After reading this answer I looked through my code and found some places where I use elems with arrays.

I could remove all elems without affecting the code:

my @a = 1, 2, 3, 4, 5;
my $b = [ 1, 2, 3, 4 ];

my $i = 2;
say $i + @a.elems;
say $i + @a;

say "===============";
say @a.elems;
say 0 + @a;

say "===============";
say $b.elems / 2;
say $b / 2;

say "===============";
while state $c++ > $b.elems {
    say $c;
while state $d++ > $b {
    say $d;

That led me to wonder if there are situations where arrays have to be called with the elems function to make the code work.


Whenever a numeric operator sees an Iterable as one of its operands, it will call the .elems method on it. Sometimes that will result in a Failure or an Exception being thrown:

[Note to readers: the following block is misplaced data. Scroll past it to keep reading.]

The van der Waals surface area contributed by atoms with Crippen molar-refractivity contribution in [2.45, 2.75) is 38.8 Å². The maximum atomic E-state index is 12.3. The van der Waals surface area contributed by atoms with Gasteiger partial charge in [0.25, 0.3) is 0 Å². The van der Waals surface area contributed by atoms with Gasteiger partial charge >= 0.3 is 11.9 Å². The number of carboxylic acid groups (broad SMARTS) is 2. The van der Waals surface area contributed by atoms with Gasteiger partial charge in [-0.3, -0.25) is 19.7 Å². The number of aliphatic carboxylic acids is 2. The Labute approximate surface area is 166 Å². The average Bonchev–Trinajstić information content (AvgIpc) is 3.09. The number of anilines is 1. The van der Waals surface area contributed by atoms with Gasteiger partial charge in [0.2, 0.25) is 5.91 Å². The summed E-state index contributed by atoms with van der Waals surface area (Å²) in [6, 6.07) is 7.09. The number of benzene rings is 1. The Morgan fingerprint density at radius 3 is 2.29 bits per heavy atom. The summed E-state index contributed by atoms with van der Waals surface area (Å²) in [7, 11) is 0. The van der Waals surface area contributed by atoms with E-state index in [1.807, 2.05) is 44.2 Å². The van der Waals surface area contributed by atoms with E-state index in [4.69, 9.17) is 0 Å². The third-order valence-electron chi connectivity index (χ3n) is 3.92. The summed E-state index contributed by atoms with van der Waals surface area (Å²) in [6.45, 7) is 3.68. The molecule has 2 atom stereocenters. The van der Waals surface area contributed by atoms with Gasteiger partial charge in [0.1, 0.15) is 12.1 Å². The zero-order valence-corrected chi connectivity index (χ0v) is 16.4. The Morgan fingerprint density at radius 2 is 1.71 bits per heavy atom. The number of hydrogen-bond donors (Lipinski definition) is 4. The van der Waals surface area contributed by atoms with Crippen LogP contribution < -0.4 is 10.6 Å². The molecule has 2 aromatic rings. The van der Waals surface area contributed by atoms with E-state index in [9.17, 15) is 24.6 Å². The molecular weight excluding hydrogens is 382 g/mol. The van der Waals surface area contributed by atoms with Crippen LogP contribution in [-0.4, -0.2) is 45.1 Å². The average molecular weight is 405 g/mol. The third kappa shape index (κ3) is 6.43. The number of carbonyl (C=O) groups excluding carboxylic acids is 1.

$ raku -e 'say (1 ... *) + 42'
Cannot .elems a lazy list

Mind you, using the .elems in your code has 2 advantages:

  • it makes your intention explicit, good for future maintainers
  • it will be slightly more efficient, because it will skip the operator call

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